Saturday, January 17, 2009

Gardens by the river

In the late 18th century, there was a proposal to plant a hedge to mark the limits of the city of Madras. Even though the proposal did not come to fruition, enough work was done on it to leave behind a record of the city's limits as they were in 1775. In those years, much of the city's development was to the north of Fort St George, because the larger trading posts of the British East India Company were in that direction. The northern boundaries were therefore regularly surveyed and updated, but to the south, the spread of the city was designated by rather arbitrary lines. It must have been natural for traders, with their newly earned wealth, to look for spacious real estate to the southern ends of the city, rather than to the crowded areas of 'White' and 'Black' Towns to the north of the Fort. The river Adayar thus became a natural boundary for real estate development by the nouveau riche of the 18th century; the 'hedge survey' of 1775 formalized the status of the Adayar river as the southern boundary of Madras city.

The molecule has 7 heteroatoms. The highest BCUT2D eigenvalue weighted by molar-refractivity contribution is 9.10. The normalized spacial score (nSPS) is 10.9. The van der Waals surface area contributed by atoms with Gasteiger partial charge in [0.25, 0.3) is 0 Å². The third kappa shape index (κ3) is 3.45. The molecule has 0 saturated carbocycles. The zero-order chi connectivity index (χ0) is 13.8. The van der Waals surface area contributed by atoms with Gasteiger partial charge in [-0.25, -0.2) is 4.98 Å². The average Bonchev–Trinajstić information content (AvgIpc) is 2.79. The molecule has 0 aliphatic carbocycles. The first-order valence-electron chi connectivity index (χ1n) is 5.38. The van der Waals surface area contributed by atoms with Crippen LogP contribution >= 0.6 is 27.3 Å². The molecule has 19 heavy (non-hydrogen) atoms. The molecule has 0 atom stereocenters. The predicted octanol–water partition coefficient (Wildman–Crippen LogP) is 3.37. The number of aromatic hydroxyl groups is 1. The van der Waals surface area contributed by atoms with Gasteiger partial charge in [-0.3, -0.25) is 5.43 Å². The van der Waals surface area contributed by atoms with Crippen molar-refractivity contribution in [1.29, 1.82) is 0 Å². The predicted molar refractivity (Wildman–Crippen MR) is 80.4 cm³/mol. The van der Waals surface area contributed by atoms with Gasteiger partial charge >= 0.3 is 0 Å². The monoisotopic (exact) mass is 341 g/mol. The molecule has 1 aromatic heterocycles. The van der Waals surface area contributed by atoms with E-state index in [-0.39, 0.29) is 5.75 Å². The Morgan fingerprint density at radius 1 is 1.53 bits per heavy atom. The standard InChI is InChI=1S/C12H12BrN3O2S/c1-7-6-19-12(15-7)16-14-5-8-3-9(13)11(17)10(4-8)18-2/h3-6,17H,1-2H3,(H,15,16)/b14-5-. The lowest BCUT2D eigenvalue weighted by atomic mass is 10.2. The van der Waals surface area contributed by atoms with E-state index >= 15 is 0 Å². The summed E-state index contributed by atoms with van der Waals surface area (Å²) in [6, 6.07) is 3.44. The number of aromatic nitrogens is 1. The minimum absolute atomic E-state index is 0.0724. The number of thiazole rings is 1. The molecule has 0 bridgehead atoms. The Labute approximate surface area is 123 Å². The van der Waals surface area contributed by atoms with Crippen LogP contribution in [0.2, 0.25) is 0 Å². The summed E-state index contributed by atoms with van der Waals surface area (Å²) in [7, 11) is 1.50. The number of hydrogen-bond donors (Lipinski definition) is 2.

Right at the edge came up spacious garden houses. One of these was built by George Augustus Underwood, a former colonel in the Madras Corps of Engineers. Underwood had gone on to become a trader after leaving the services of the East India Company and had done very well for himself. His family however, was not too keen on the romance of the East and so after his death, the wonderful garden house he built, with steps leading to the Adayar river (maybe there was a boat house there, too), passed on to his creditors. In time, Underwood Gardens came into the possession of the Presidency Bank of Madras, when the bank was formed in 1843. In 1921, the Presidency Banks of Madras, Bengal and Bombay were amalgamated to form the Imperial Bank, which later became the State Bank of India (SBI).

Many of the neighbouring garden houses have been razed; Underwood Gardens still remains, as the residence of SBI's Chief General Manager (South Zone). Parts of the grounds have been given over to other goverment agencies and there is talk that Underwood Gardens is also due for 'modernization' - hopefully it will be done without destroying the old world charm of this garden house!

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